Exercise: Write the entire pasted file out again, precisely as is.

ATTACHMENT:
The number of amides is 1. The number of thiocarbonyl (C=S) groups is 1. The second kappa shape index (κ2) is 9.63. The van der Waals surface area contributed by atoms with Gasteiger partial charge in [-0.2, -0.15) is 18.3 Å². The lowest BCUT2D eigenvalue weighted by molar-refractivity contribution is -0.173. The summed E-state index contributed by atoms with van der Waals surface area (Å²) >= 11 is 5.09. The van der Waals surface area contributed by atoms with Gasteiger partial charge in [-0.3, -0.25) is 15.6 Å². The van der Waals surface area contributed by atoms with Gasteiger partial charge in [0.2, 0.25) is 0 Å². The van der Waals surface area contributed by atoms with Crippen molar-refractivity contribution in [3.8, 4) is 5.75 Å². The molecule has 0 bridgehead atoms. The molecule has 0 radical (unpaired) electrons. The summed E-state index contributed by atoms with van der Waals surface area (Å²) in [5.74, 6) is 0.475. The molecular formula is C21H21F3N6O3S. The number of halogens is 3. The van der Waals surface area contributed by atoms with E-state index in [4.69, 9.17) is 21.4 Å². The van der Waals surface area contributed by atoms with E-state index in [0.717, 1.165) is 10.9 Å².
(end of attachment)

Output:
The number of amides is 1. The number of thiocarbonyl (C=S) groups is 1. The second kappa shape index (κ2) is 9.63. The van der Waals surface area contributed by atoms with Gasteiger partial charge in [-0.2, -0.15) is 18.3 Å². The lowest BCUT2D eigenvalue weighted by molar-refractivity contribution is -0.173. The summed E-state index contributed by atoms with van der Waals surface area (Å²) >= 11 is 5.09. The van der Waals surface area contributed by atoms with Gasteiger partial charge in [-0.3, -0.25) is 15.6 Å². The van der Waals surface area contributed by atoms with Gasteiger partial charge in [0.2, 0.25) is 0 Å². The van der Waals surface area contributed by atoms with Crippen molar-refractivity contribution in [3.8, 4) is 5.75 Å². The molecule has 0 bridgehead atoms. The molecule has 0 radical (unpaired) electrons. The summed E-state index contributed by atoms with van der Waals surface area (Å²) in [5.74, 6) is 0.475. The molecular formula is C21H21F3N6O3S. The number of halogens is 3. The van der Waals surface area contributed by atoms with E-state index in [4.69, 9.17) is 21.4 Å². The van der Waals surface area contributed by atoms with E-state index in [0.717, 1.165) is 10.9 Å².